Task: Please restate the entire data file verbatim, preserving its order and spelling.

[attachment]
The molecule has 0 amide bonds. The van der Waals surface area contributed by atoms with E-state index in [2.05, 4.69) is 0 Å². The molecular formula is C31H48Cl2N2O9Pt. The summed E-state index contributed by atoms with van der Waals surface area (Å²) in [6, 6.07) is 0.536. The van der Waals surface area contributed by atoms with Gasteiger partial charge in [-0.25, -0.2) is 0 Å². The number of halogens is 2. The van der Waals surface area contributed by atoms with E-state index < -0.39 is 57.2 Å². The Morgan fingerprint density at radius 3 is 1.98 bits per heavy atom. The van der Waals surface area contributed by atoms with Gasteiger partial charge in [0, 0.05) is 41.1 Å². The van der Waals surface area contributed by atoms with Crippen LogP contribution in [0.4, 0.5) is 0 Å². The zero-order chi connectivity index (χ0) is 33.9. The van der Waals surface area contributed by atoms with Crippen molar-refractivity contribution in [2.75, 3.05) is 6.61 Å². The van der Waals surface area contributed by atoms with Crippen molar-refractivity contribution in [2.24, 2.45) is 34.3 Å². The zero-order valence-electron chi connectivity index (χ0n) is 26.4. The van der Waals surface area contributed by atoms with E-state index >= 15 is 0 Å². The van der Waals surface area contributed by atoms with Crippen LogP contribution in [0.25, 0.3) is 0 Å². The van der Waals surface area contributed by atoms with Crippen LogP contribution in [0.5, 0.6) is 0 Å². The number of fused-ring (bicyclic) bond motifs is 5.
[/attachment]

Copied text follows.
The molecule has 0 amide bonds. The van der Waals surface area contributed by atoms with E-state index in [2.05, 4.69) is 0 Å². The molecular formula is C31H48Cl2N2O9Pt. The summed E-state index contributed by atoms with van der Waals surface area (Å²) in [6, 6.07) is 0.536. The van der Waals surface area contributed by atoms with Gasteiger partial charge in [-0.25, -0.2) is 0 Å². The number of halogens is 2. The van der Waals surface area contributed by atoms with E-state index < -0.39 is 57.2 Å². The Morgan fingerprint density at radius 3 is 1.98 bits per heavy atom. The van der Waals surface area contributed by atoms with Gasteiger partial charge in [0, 0.05) is 41.1 Å². The van der Waals surface area contributed by atoms with Crippen LogP contribution in [0.4, 0.5) is 0 Å². The zero-order chi connectivity index (χ0) is 33.9. The van der Waals surface area contributed by atoms with Crippen molar-refractivity contribution in [2.75, 3.05) is 6.61 Å². The van der Waals surface area contributed by atoms with Crippen molar-refractivity contribution in [2.24, 2.45) is 34.3 Å². The zero-order valence-electron chi connectivity index (χ0n) is 26.4. The van der Waals surface area contributed by atoms with E-state index >= 15 is 0 Å². The van der Waals surface area contributed by atoms with Crippen LogP contribution in [0.25, 0.3) is 0 Å². The van der Waals surface area contributed by atoms with Crippen LogP contribution in [0.5, 0.6) is 0 Å². The number of fused-ring (bicyclic) bond motifs is 5.